The two-times-four reed contacts are connected to coaxial output plug connections in that the connecting legs of corresponding reed contacts are connected to soldering eyes, and from the soldering eyes, 50 ohm strip lines lead to the coaxial output plug connections. In order to transfer the quasi-coaxial line, which the inside conductor forms together with the copper tube encompassing the reed contacts, as shock free as possible into the 50 ohm strip line in the region of the soldering eyes, the tube ends are connected via wires and other soldering eyes to the ground plane of the printed circuit board.
For the following reasons, arrangements of this type cannot be produced sufficiently low in reflection and wide band enough:
1. The necessary lateral displacement of the two heads, which is necessary to that the feed-in lines can be connected to the coaxial input plug connections, causes the connections of the reed contacts to the soldering eyes to be unequally formed and, therefore, only to a limited degree electrically equally long.
2. The junctions from the reed contacts onto the 50 ohm strip lines with, in each case, a contact connecting wire and a zero-volt wire are shock-afflicted.
3. The soldering eyes disturb the lines with a capacity of about 2 pF against zero volts.
4. The junctions from the 50 ohm strip lines to the output sockets are shock-afflicted.
For this reason, fundamental reflections >20% (at 150 ps generator rise time), a bandwidth of <1 GHz and residual time constants <500 ps are to be expected; and the transit time differences of the individual paths lie above 20 ps.
The present invention therefore has the underlying objective of creating a 2-of-n relay transfer switch, having reed contacts, which is extremely wide band, has a low-reflection characteristic and, in addition, has slight transit time differences between the individual paths. Furthermore, the 2-of- n relay transfer switch is to be able to be produced and installed as a module with uniform, tight-tolerance electrical data.
According to the invention, this objective is accomplished in that the reed contacts are arranged in such a way that they form the edges of a double pyramid. Especially good electrical characteristics are achieved in those cases when the contact spring terminals meeting in the second branching points are connected to a respective output line in a respective metallic pot-shaped member; and additional inductances are inserted, in each case, between the contact points of the reed contacts and the second branching point on the one hand as well as, on the other hand, between the branching point and the end of the inside conductor of the output line, seen electrically.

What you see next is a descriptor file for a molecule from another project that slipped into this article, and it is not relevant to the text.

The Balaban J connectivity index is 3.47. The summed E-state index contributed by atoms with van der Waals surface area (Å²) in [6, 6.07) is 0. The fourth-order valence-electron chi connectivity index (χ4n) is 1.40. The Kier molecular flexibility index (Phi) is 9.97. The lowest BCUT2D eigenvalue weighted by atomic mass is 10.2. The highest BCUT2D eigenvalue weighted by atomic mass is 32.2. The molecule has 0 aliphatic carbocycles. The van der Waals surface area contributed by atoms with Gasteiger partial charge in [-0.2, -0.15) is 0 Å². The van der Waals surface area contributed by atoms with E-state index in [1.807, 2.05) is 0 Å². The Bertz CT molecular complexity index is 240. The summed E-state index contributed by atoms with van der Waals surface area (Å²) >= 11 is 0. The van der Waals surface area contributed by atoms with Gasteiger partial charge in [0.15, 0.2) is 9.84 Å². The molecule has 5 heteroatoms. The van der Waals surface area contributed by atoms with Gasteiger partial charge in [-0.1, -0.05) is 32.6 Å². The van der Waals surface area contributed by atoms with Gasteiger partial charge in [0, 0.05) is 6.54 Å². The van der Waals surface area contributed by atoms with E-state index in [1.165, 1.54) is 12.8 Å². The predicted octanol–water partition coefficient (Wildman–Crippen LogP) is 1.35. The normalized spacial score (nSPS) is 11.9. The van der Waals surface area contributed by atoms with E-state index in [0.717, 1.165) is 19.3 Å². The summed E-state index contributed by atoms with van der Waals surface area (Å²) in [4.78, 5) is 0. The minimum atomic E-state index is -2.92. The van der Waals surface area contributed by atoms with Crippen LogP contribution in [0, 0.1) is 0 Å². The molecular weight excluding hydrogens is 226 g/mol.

Other objects, features and advantages of the invention, its organization, construction and operation will be best understood from the following detailed description, taken in conjunction with the accompanying drawings, on which:
FIG. 1 is a fundamental wiring diagram of a 2-of-4 relay transfer switch;
FIG. 2 is an arrangement and structuring of the tubes enclosing the reed contacts and of the pot-shaped members enclosing the second branching points, shown partially in section and thereby illustrating only six of eight reed contacts; and
FIG. 3 is an equivalent electrical circuit diagram.
FIG. 2 shows the constructional accomplishment of an relay transfer switch constructed in accordance with the invention. The two heads 1 and 2 represent the two first branchings to, in each case, four contacts at P1 and P2 in FIG. 1. From the top and, respectively, from the bottom, the input lines E1 and E2 connect into the heads. The four reed contacts each do not extend radially from the heads but rather are inclined inward by an angle φ3 and extend in pairs into a respective pot-shaped member 3. In FIG. 2, the two reed contacts extending to the left are the switches r1 and k1 of FIG. 1. Thus, the element 4 is the axially departing output line A1.